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Need something to do over the summer? Here are a few unique things to check out in Colorado.
Most of Colorado’s drive-in movie theaters are open seasonally, which means summer is a great time to catch a flick on the big screen.
If it’s your first time attending a drive-in movie, be sure to follow instructions from attendants. Vehicles are typically organized based on size, so smaller cars are closest to the screen and larger trucks and SUVs are farther back. You will need to tune your radio to a specific station to listen to the sound. If you have any questions about what to expect, call the theater before your visit!
Fort Collins, CO
Commerce City, CO
Colorado is home to four national parks. Only a handful of other states have more national parks than Colorado, including Alaska, California and Utah.
If you don’t have an annual parks pass, you can check one out using your local library card or pay for daily admission. Be sure to check out park sites in advance, as some may still require reservations. You can also visit Outdoor Pursuits at the Rec Center for maps, trip planning, tips and equipment rentals.
Rocky Mountain National Park is the fourth most-visited park in the U.S.
It offers a variety of hiking, biking, camping and other recreational opportunities.
The park is best known for its stunning alpine lakes, waterfalls, mountainous terrain and unbeatable views.
The Great Sand Dunes is one of the most geologically unique parks in Colorado.
It offers a variety of hiking, camping, horseback riding and other recreational activities.
The park is best known for its large sand dunes, remote location, seasonal river flow and beautiful mountain backdrop.
The Black Canyon of the Gunnison is sometimes referred to as the Grand Canyon of Colorado.
While the park has more limited options, visitors can still enjoy scenic drives, short hikes, fishing and kayaking (with permits) and more.
The park is best known for its steep canyon walls and striking rock features.
With over 4,000 archaeological sites, Mesa Verde will teleport you back to Ancestral Puebloan life.
It offers self-guided driving tours, interactive displays and dig sites, as well as camping and hiking trails.
The park is best known for its ancient cliff dwellings and archeological wonders.
Whether you enjoy food, music, parades or live entertainment, there’s bound to be an annual festival for you in Colorado this summer. Here are just a few fan favorites you should check out.
June 5-August 7
Since 1958, the Colorado Shakespeare Festival has taken center stage for multiple performances of some of Shakespeare’s best plays. It’s held on varying days on the CU Boulder campus. Ticket information is available online.
June 18-August 7
The Renaissance Festival is held over eight weekends throughout the summer in Larkspur (between Denver and Colorado Springs). Take a trip back to medieval times with elaborate costumes, artisan crafts, food and more. Ticket information is available online.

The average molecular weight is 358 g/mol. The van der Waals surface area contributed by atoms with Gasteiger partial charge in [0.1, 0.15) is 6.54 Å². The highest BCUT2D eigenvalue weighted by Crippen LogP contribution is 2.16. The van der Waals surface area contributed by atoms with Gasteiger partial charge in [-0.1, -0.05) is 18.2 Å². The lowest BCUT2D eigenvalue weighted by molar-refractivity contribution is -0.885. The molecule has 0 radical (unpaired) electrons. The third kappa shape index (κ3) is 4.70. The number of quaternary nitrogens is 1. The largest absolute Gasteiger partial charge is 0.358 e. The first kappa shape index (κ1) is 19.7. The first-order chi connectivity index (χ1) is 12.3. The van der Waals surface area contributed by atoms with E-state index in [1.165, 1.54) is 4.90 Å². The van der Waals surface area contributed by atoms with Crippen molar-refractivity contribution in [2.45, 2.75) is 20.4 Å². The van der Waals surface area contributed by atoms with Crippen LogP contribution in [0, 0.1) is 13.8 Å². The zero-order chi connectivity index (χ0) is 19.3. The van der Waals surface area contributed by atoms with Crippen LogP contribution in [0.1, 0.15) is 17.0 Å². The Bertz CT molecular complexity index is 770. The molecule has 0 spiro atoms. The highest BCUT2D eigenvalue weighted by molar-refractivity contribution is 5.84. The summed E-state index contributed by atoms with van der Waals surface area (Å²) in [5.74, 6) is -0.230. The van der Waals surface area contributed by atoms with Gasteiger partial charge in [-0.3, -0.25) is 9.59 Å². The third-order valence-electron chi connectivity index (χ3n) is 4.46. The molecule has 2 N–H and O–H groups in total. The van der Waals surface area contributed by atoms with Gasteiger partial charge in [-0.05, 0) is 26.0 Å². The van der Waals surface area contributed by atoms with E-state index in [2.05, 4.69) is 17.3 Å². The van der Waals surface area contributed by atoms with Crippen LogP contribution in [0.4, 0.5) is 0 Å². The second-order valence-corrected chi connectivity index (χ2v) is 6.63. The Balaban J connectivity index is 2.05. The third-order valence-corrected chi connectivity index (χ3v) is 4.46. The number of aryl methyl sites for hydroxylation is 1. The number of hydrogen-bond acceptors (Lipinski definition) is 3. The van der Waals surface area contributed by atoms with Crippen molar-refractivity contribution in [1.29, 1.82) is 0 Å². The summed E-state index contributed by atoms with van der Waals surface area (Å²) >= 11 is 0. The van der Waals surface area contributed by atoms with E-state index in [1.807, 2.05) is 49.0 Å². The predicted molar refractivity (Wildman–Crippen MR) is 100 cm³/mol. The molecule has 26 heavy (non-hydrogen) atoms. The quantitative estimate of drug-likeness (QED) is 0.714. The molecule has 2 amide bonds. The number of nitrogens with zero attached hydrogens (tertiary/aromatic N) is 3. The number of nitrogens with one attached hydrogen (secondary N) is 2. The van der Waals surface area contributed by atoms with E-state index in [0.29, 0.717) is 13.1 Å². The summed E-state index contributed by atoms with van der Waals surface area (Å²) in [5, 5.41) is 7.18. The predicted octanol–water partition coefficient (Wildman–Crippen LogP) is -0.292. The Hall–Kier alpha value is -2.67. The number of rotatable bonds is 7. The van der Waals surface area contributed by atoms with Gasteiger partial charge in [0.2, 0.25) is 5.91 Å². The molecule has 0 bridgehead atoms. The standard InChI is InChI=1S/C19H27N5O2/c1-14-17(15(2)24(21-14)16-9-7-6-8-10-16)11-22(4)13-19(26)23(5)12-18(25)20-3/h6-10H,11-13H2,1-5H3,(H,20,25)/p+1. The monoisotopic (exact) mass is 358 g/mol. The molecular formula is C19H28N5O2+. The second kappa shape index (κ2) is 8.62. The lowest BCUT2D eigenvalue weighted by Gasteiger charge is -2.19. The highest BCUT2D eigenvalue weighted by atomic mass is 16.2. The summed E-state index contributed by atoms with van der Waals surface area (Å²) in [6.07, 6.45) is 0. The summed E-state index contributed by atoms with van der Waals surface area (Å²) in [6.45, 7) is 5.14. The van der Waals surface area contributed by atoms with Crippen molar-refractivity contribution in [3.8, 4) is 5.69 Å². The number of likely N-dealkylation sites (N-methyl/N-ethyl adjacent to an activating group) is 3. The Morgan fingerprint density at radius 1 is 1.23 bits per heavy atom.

June 24-July 4
The Greeley Stampede is an annual summer event that boasts concerts, rodeos, demolition derbies, carnivals, fireworks and much more. Event parking and ticket information is available online.
PrideFest is a free two-day festival that celebrates LGBTQ+ communities across Colorado. The celebration includes a 5K, pride parade, food and beverage vendors, local businesses and fun activities for all.
While Colorado may not be known for having the largest potato or ball of yarn, there are plenty of fun roadside attractions to visit this summer. Plan some time to visit these weird and wonderful creations or make them a pitstop on your next road trip.
Located south of Pueblo, Bishop Castle is an impressive structure that took almost 60 years to complete. The design includes bridges, towers and a fire-breathing dragon to boot.
Fort Collins, CO
If you’re a fan of folk art, Swetsville Zoo is a must-stop roadside attraction. This art exhibit features nearly 180 metal sculptures made from scraps, car parts and machinery and is open all year round.
This quirky attraction showcases over 100 buildings that make up Tiny Town. It’s a great detour for anyone heading to or from the mountains and has been open to the public since 1920.
Keep in mind that Colorado summers can be hot, dry and unpredictable. Help keep yourself and our communities safe by following these general guidelines.
Wildfires have become common in Colorado, and the summer season is especially high risk. You can help protect natural lands, neighborhoods and more by following a few simple tips.
High elevation and dry weather can lead to dehydration, especially in the mountains. Follow these tips to stay safe and hydrated this summer.
300 days of sunshine combined with high altitude makes Colorado a great spot to catch a sunburn. Minimize your risks with these tips.
Leave No Trace principles help minimize our impact on the outdoors. Here are some ways you can help protect our parks and wildlife this summer.
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‘This too shall pass away’ this famous Persian adage seems to be defeating us again and again in the case of COVID-19. Despite every effort